A proud native of the Second City, producer Jenny Lawton joined Studio 360 in 2007. Since then, she's produced the show's American Icons special on I Love Lucy, lots of stories in the Aha Moments series, and a portrait of the Japanese tea ceremony from Kyoto. She also serves as the managing editor of studio360.org and coordinates the show's internship program. Jenny started recording interviews as a Watson Fellow in India and Spain, researching the origins of flamenco dance. She cut her teeth in journalism at Chicago Public Radio, where she filed stories on culture, politics, technology, and the environment for WBEZ as well as NPR's Morning Edition and PRI's The World, among other programs. Jenny was awarded a USC-Annenberg/NEA Arts Journalism Fellowship, and lectures about radio and sound design at NYU and her alma mater, Kenyon College.
Experimenting with Laughing Gas
Tuesday, May 25, 2010 - 08:11 AM
The writer Richard Holmes has a gift for spinning stories. The Age of Wonder is a cinematic romp through late 18th and early 19th century Britain and the amazing scientific breakthroughs of that era. We meet a brother-sister team of astronomers who discover comets and a new planet (Uranus!). And Holmes keeps us in suspense describing the first hot air balloon race across the English Channel. Each chapter is like a cribsheet for a Jules Verne novel, but they're all true.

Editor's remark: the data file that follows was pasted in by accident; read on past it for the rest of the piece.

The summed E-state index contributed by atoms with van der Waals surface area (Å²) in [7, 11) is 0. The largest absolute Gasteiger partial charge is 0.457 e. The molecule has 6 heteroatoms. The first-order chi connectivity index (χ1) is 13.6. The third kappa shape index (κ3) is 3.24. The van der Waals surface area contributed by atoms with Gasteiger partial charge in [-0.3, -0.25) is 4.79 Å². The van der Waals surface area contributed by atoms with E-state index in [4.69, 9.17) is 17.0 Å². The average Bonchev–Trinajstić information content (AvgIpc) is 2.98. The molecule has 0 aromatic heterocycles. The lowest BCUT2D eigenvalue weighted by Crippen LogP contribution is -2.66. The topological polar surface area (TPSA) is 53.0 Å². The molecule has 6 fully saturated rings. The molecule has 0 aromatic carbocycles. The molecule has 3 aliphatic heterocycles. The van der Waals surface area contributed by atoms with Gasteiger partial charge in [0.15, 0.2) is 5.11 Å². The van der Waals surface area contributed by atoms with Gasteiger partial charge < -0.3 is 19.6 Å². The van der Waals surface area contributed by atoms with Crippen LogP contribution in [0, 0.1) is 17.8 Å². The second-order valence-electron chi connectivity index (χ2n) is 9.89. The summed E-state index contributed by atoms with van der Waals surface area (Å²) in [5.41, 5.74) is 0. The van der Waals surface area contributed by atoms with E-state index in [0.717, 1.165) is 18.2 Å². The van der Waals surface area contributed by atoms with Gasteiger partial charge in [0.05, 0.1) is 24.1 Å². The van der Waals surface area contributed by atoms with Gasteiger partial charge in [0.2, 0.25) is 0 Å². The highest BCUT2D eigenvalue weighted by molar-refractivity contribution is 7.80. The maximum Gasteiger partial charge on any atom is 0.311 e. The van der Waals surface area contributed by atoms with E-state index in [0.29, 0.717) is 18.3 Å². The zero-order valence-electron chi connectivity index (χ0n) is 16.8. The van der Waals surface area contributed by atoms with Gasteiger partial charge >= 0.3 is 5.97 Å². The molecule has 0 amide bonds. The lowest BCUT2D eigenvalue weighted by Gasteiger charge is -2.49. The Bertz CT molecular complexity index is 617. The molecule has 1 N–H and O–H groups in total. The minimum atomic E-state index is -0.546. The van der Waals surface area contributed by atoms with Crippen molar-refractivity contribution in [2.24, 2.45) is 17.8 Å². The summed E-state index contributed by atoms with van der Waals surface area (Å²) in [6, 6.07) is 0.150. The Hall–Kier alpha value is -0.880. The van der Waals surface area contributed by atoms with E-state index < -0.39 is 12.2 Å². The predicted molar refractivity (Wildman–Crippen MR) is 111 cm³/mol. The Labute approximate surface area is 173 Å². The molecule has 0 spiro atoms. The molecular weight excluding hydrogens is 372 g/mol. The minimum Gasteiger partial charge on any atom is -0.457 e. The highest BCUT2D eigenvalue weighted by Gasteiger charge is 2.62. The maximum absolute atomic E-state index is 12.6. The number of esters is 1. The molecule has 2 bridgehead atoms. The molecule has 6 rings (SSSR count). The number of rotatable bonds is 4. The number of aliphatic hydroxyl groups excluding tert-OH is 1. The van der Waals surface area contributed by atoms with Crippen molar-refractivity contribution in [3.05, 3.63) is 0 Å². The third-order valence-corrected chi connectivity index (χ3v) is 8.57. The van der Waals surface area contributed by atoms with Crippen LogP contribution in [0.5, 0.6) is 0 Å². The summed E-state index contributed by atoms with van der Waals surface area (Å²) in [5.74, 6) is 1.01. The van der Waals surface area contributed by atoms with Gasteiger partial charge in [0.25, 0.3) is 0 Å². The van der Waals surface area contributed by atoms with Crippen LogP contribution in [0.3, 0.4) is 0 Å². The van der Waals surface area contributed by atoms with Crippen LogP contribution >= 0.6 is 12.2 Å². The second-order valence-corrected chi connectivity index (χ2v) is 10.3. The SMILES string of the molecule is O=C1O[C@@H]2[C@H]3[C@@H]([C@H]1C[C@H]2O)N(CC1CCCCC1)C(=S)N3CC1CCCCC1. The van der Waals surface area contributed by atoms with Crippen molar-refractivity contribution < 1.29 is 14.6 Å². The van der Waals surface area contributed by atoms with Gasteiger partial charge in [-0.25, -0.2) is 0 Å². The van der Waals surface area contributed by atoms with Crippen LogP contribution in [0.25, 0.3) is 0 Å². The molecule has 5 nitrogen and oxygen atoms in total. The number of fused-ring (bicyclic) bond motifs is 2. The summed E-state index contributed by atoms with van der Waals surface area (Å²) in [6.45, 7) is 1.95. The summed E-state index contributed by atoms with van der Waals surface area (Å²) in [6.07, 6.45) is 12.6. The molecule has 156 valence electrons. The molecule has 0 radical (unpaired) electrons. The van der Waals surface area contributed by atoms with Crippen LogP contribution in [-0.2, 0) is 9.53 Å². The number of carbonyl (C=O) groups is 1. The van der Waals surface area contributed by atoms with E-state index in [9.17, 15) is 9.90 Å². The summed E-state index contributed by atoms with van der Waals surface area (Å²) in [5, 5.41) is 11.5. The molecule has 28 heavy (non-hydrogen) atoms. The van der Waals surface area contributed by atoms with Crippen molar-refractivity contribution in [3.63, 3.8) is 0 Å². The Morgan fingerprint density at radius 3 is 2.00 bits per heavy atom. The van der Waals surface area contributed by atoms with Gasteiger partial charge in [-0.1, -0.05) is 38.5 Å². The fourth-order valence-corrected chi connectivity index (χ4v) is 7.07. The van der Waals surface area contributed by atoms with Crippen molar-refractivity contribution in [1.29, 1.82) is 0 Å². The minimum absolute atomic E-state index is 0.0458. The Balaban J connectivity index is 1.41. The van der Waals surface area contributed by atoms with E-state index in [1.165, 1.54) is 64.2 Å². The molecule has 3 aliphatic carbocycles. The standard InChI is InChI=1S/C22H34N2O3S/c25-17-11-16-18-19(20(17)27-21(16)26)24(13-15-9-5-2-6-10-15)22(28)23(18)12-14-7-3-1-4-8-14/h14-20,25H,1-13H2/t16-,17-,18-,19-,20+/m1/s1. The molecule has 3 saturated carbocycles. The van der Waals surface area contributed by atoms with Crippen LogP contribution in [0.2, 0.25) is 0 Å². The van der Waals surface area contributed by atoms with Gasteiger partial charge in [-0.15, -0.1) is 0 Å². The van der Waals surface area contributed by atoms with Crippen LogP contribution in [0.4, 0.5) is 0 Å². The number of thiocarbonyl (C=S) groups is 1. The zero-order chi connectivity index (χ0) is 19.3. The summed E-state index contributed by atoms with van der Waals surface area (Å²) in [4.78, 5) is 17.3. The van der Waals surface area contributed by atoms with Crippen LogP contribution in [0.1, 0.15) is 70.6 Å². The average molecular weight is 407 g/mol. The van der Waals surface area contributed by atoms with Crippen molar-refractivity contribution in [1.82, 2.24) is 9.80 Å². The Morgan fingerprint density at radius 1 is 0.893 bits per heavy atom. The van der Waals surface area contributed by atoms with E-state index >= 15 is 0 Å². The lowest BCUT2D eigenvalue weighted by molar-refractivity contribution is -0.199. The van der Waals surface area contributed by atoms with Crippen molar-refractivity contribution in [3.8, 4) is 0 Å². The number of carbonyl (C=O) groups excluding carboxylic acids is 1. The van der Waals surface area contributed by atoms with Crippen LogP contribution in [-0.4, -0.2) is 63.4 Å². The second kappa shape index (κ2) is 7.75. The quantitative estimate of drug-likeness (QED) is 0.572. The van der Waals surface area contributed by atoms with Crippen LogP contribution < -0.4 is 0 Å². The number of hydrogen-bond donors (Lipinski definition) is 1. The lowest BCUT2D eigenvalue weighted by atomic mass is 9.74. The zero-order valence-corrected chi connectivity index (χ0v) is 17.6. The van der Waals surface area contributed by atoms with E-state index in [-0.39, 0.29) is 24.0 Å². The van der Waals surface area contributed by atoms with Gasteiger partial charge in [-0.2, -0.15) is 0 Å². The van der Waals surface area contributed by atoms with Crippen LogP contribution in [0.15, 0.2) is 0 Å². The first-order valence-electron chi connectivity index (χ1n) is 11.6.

A caricature by British satirist and cartoonist James Gillray (1757-1815) of experiments with nitrous oxide (laughing gas) at the Royal Institution. Humphry Davy is working the bellows.
Holmes told a few of these stories on last weekend’s show, but we didn’t have time to air some other gems from his conversation with Kurt. In this bit of rescued tape, Holmes tells the story of chemist Humphrey Davy’s experiments with nitrous oxide (a.k.a. laughing gas). It's a wild tale of how the scientist convinced friends — like the poet Samuel Taylor Coleridge and Mark Roget — to be human guinea pigs. Ironically enough, Roget (the future creator of Roget's Thesaurus) had trouble picking words to describe his experience: "I felt myself totally incapable of speaking."
Fortunately Coleridge managed to rustle up some impressions, describing the gas’s effect as “a highly pleasurable sensation of warmth over my whole frame, resembling what I remember once to have experienced after returning from a walk in the snow into a warm room.” Indeed!
You can hear more tales of the “age of romantic science” here: